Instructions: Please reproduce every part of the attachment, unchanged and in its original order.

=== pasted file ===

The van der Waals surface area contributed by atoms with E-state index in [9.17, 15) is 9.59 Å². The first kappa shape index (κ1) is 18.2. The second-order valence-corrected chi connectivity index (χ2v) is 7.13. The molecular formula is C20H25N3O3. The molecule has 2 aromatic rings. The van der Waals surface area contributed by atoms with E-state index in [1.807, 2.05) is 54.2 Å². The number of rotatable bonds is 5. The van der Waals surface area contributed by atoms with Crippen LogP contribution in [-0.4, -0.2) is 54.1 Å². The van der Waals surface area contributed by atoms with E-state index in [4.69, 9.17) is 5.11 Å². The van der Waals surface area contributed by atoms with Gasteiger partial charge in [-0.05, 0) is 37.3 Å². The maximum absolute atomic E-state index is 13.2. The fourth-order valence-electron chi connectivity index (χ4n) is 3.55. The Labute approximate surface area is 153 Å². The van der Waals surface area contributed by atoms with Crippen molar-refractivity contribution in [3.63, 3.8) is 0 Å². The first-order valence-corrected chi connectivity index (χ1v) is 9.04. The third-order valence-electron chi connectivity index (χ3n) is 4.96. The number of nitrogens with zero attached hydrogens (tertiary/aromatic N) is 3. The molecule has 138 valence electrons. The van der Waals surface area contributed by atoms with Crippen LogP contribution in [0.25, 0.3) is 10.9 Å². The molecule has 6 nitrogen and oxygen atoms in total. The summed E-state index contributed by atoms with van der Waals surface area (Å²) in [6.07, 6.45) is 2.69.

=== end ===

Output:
The van der Waals surface area contributed by atoms with E-state index in [9.17, 15) is 9.59 Å². The first kappa shape index (κ1) is 18.2. The second-order valence-corrected chi connectivity index (χ2v) is 7.13. The molecular formula is C20H25N3O3. The molecule has 2 aromatic rings. The van der Waals surface area contributed by atoms with E-state index in [1.807, 2.05) is 54.2 Å². The number of rotatable bonds is 5. The van der Waals surface area contributed by atoms with Crippen LogP contribution in [-0.4, -0.2) is 54.1 Å². The van der Waals surface area contributed by atoms with E-state index in [4.69, 9.17) is 5.11 Å². The van der Waals surface area contributed by atoms with Gasteiger partial charge in [-0.05, 0) is 37.3 Å². The maximum absolute atomic E-state index is 13.2. The fourth-order valence-electron chi connectivity index (χ4n) is 3.55. The Labute approximate surface area is 153 Å². The van der Waals surface area contributed by atoms with Crippen molar-refractivity contribution in [3.63, 3.8) is 0 Å². The first-order valence-corrected chi connectivity index (χ1v) is 9.04. The third-order valence-electron chi connectivity index (χ3n) is 4.96. The number of nitrogens with zero attached hydrogens (tertiary/aromatic N) is 3. The molecule has 138 valence electrons. The van der Waals surface area contributed by atoms with Crippen LogP contribution in [0.25, 0.3) is 10.9 Å². The molecule has 6 nitrogen and oxygen atoms in total. The summed E-state index contributed by atoms with van der Waals surface area (Å²) in [6.07, 6.45) is 2.69.